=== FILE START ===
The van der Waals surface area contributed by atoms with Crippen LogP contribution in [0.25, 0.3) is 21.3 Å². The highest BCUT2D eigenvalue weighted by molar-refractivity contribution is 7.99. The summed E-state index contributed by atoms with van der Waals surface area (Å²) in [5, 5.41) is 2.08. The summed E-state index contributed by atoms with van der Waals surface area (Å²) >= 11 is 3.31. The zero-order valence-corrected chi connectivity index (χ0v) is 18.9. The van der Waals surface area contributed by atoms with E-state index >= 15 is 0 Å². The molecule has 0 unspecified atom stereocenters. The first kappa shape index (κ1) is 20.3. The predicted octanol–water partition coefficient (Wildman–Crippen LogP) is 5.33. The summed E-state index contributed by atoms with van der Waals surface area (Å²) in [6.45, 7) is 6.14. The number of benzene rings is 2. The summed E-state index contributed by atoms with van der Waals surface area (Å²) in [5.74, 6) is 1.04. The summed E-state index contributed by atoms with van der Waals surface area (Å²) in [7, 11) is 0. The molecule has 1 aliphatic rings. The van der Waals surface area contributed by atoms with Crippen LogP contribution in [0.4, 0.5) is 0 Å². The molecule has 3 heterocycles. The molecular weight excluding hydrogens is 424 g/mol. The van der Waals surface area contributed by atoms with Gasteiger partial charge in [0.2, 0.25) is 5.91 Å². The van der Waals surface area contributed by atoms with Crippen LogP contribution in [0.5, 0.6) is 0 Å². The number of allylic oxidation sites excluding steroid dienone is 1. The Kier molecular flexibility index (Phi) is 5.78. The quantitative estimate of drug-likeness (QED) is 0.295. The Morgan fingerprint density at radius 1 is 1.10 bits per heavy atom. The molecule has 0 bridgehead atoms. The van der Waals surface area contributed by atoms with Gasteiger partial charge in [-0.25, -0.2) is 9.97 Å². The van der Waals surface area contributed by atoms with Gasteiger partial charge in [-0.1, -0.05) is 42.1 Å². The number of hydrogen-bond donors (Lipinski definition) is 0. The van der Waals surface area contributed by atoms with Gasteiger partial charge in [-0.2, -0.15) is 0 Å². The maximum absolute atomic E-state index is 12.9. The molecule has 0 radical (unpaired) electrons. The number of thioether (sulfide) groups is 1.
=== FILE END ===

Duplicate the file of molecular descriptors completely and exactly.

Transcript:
The van der Waals surface area contributed by atoms with Crippen LogP contribution in [0.25, 0.3) is 21.3 Å². The highest BCUT2D eigenvalue weighted by molar-refractivity contribution is 7.99. The summed E-state index contributed by atoms with van der Waals surface area (Å²) in [5, 5.41) is 2.08. The summed E-state index contributed by atoms with van der Waals surface area (Å²) >= 11 is 3.31. The zero-order valence-corrected chi connectivity index (χ0v) is 18.9. The van der Waals surface area contributed by atoms with E-state index >= 15 is 0 Å². The molecule has 0 unspecified atom stereocenters. The first kappa shape index (κ1) is 20.3. The predicted octanol–water partition coefficient (Wildman–Crippen LogP) is 5.33. The summed E-state index contributed by atoms with van der Waals surface area (Å²) in [6.45, 7) is 6.14. The number of benzene rings is 2. The summed E-state index contributed by atoms with van der Waals surface area (Å²) in [5.74, 6) is 1.04. The summed E-state index contributed by atoms with van der Waals surface area (Å²) in [7, 11) is 0. The molecule has 1 aliphatic rings. The van der Waals surface area contributed by atoms with Crippen LogP contribution in [0.4, 0.5) is 0 Å². The molecule has 3 heterocycles. The molecular weight excluding hydrogens is 424 g/mol. The van der Waals surface area contributed by atoms with Gasteiger partial charge in [0.2, 0.25) is 5.91 Å². The van der Waals surface area contributed by atoms with Crippen LogP contribution in [0.5, 0.6) is 0 Å². The number of allylic oxidation sites excluding steroid dienone is 1. The Kier molecular flexibility index (Phi) is 5.78. The quantitative estimate of drug-likeness (QED) is 0.295. The Morgan fingerprint density at radius 1 is 1.10 bits per heavy atom. The molecule has 0 bridgehead atoms. The van der Waals surface area contributed by atoms with Gasteiger partial charge in [-0.25, -0.2) is 9.97 Å². The van der Waals surface area contributed by atoms with Gasteiger partial charge in [-0.1, -0.05) is 42.1 Å². The number of hydrogen-bond donors (Lipinski definition) is 0. The van der Waals surface area contributed by atoms with Gasteiger partial charge in [-0.2, -0.15) is 0 Å². The maximum absolute atomic E-state index is 12.9. The molecule has 0 radical (unpaired) electrons. The number of thioether (sulfide) groups is 1.